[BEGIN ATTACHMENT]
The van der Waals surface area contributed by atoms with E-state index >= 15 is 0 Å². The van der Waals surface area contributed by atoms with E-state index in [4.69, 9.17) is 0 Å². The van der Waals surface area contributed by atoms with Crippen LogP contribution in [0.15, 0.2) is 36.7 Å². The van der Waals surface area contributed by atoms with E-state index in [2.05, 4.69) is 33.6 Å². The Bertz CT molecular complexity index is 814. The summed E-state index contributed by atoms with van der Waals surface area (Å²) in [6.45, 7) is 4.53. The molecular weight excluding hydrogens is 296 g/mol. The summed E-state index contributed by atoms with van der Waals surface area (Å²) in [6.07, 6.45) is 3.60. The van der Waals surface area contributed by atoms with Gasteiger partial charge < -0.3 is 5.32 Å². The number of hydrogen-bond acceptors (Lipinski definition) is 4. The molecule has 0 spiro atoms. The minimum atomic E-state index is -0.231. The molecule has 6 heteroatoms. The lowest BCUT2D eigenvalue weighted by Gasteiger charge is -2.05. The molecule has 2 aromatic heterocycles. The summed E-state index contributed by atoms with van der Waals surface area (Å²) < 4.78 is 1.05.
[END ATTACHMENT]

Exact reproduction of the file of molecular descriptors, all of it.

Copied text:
The van der Waals surface area contributed by atoms with E-state index >= 15 is 0 Å². The van der Waals surface area contributed by atoms with E-state index in [4.69, 9.17) is 0 Å². The van der Waals surface area contributed by atoms with Crippen LogP contribution in [0.15, 0.2) is 36.7 Å². The van der Waals surface area contributed by atoms with E-state index in [2.05, 4.69) is 33.6 Å². The Bertz CT molecular complexity index is 814. The summed E-state index contributed by atoms with van der Waals surface area (Å²) in [6.45, 7) is 4.53. The molecular weight excluding hydrogens is 296 g/mol. The summed E-state index contributed by atoms with van der Waals surface area (Å²) in [6.07, 6.45) is 3.60. The van der Waals surface area contributed by atoms with Gasteiger partial charge < -0.3 is 5.32 Å². The number of hydrogen-bond acceptors (Lipinski definition) is 4. The molecule has 0 spiro atoms. The minimum atomic E-state index is -0.231. The molecule has 6 heteroatoms. The lowest BCUT2D eigenvalue weighted by Gasteiger charge is -2.05. The molecule has 2 aromatic heterocycles. The summed E-state index contributed by atoms with van der Waals surface area (Å²) < 4.78 is 1.05.